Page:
said shaft positioned over said cartridge in said actuation position for selective actuation of said cartridge between said open and closed positions via said vertical shaft movement.
16. A scent-delivery system as recited in claim 8, further comprising electronic means for providing said sliding movement of said cartridge supporting tray.
17. A scent-delivery system as recited in claim 16, wherein said electronic means for providing said sliding movement further comprises an electrically driven pinion attached to an interior surface of said housing and positioned for cooperating with a rack provided along at least one side of said tray.
18. A scent-delivery system as recited in claim 3, wherein said electronic controlling means further comprises a printed circuit board/micro-processor.
Description
CROSS REFERENCE TO RELATED APPLICATION

[0001] This application is a continuation-in-part of co-pending application Ser. No. 10/176,129 filed on Jun. 20, 2002, which is a continuation-in-part of co-pending application Ser. No. 09/902,307 filed on Jul. 10, 2001, which claims the priority of provisional Application No. 60/217,161 filed on Jul. 10, 2000, now abandoned.

BACKGROUND OF THE INVENTION

[0002] 1. Field of the Invention

[0003] The present invention relates generally to scent emitting devices, and more particularly to an electronic scent diffusing system.

[0004] 2. Description of the Prior Art

[0005] It is well known to use deodorizers, air fresheners, candles, plug-ins and the like, to provide a desired scent or aroma in a home, office or other such environment. In fact, many people place air fresheners in rooms to conceal existing undesirable odors, or merely to make the air more fragrant. Various types of air freshening devices are commercially available. Most such commercial air freshening devices provide for a predetermined single scent, and little or no means for controlling the strength, duration, coverage area and other characteristics of the emitted scent, as well as lack the ability to conveniently switch among different scents.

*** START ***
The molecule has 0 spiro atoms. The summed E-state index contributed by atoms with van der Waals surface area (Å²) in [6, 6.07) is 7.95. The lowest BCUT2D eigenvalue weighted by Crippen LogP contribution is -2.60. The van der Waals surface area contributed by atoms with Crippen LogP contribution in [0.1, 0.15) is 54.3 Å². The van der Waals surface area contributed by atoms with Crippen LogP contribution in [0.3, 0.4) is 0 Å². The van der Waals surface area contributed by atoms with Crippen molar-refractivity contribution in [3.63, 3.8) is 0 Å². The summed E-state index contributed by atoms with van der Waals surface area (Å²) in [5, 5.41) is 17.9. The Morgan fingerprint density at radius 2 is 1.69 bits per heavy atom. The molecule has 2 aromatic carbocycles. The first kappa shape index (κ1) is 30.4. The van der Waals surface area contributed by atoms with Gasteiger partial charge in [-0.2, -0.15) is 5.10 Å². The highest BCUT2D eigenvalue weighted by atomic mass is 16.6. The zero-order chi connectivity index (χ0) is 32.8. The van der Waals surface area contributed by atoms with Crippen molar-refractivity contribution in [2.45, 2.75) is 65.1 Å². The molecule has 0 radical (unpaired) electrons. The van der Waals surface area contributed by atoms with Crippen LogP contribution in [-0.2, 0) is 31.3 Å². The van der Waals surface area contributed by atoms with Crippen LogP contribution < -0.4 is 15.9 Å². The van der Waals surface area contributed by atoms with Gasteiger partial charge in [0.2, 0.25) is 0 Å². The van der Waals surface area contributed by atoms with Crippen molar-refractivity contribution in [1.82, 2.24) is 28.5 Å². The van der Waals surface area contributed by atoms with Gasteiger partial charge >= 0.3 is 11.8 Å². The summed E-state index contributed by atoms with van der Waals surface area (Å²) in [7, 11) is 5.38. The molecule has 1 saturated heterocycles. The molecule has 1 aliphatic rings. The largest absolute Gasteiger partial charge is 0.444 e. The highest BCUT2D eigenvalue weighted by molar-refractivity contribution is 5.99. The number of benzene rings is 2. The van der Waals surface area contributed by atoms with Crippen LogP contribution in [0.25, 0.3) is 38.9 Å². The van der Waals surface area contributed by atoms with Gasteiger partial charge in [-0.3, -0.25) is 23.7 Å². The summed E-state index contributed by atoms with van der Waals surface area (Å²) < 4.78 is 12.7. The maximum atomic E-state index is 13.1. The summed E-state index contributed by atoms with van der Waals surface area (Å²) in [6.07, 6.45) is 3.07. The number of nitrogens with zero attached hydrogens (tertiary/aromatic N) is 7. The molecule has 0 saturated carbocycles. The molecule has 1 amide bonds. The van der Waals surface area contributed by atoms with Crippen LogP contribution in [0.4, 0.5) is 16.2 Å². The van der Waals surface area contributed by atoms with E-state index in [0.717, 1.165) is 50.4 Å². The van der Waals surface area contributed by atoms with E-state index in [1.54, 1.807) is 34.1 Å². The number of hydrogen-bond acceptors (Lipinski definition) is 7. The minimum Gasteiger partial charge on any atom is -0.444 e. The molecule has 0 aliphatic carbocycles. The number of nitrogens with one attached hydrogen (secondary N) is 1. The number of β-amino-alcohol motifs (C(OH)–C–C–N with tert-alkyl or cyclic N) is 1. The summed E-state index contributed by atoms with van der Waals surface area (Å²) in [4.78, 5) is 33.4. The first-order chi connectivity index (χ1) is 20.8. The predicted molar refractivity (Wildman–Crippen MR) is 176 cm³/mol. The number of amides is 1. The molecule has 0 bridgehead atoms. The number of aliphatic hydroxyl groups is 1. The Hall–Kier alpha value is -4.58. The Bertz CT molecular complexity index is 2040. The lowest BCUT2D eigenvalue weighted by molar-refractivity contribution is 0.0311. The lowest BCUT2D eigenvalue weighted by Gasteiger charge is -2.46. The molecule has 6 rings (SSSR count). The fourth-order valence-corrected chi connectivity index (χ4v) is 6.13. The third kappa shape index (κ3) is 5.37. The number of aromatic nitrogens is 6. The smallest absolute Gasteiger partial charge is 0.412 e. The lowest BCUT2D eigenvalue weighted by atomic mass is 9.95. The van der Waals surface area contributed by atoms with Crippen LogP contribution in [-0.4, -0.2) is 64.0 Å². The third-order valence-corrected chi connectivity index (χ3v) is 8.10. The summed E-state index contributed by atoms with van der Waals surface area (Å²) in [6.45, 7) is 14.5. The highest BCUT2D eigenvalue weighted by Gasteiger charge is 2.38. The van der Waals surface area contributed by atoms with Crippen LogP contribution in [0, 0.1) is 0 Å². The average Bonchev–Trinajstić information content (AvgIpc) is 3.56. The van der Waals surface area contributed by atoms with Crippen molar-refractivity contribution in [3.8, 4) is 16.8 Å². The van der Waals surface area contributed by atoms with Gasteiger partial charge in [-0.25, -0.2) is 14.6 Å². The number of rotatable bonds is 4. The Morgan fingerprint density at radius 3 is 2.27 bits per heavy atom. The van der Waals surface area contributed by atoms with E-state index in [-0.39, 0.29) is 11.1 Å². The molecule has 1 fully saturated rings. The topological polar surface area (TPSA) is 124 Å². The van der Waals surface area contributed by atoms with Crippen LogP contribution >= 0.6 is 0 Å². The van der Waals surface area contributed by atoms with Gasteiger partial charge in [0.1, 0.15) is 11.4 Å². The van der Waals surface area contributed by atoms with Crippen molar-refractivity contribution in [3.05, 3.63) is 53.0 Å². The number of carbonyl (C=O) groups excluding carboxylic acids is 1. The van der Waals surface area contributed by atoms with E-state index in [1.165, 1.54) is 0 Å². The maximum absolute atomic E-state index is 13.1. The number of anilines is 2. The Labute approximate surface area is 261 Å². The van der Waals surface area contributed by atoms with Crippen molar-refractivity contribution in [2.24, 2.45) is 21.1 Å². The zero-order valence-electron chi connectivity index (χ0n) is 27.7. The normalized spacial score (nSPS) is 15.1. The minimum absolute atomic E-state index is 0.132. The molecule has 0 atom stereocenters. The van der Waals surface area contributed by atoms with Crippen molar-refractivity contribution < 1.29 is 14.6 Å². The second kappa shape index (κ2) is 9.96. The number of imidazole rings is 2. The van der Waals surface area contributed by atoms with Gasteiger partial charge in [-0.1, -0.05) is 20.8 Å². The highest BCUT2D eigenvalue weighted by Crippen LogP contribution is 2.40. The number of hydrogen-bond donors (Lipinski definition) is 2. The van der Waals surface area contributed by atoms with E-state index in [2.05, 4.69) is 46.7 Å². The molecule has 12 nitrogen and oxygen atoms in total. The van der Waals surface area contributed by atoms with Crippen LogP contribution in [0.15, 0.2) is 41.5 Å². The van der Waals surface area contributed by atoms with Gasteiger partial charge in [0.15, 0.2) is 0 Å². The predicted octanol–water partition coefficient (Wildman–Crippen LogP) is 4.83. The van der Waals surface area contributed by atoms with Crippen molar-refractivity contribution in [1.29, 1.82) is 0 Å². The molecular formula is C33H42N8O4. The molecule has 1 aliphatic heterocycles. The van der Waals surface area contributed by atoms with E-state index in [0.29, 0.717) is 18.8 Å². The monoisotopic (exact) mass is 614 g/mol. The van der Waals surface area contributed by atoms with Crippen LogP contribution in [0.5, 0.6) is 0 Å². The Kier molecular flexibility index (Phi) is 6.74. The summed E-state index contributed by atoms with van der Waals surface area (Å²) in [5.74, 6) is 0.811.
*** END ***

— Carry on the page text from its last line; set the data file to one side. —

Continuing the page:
[0006] Some air fresheners that allow a user to selectively alter the scent delivered by a device have been described. For example, U.S. Pat. No. 5,695,692 to Kennedy and U.S. Pat. No. 5,178,327 to Palamand disclose air freshening units including a container which carries a cartridge having a plurality of segments, or sections, each having a solid material impregnated with a scented substance. In each case, the cartridge can be manually rotated to position a particular segment having a desired scent into alignment with an opening in the container to facilitate emission of the desired scent into the surrounding environment.

[0007] U.S. Pat. No. 2,103,609 to Bradburn discloses an air freshener having a body carrying a plurality of open-topped vials of scented substances. A rotatable cover is mounted on the body to close and seal the vials. The cover has an opening that can be selectively aligned with any one of the vials in order to enable the substance contained within the vial to evaporate into the air.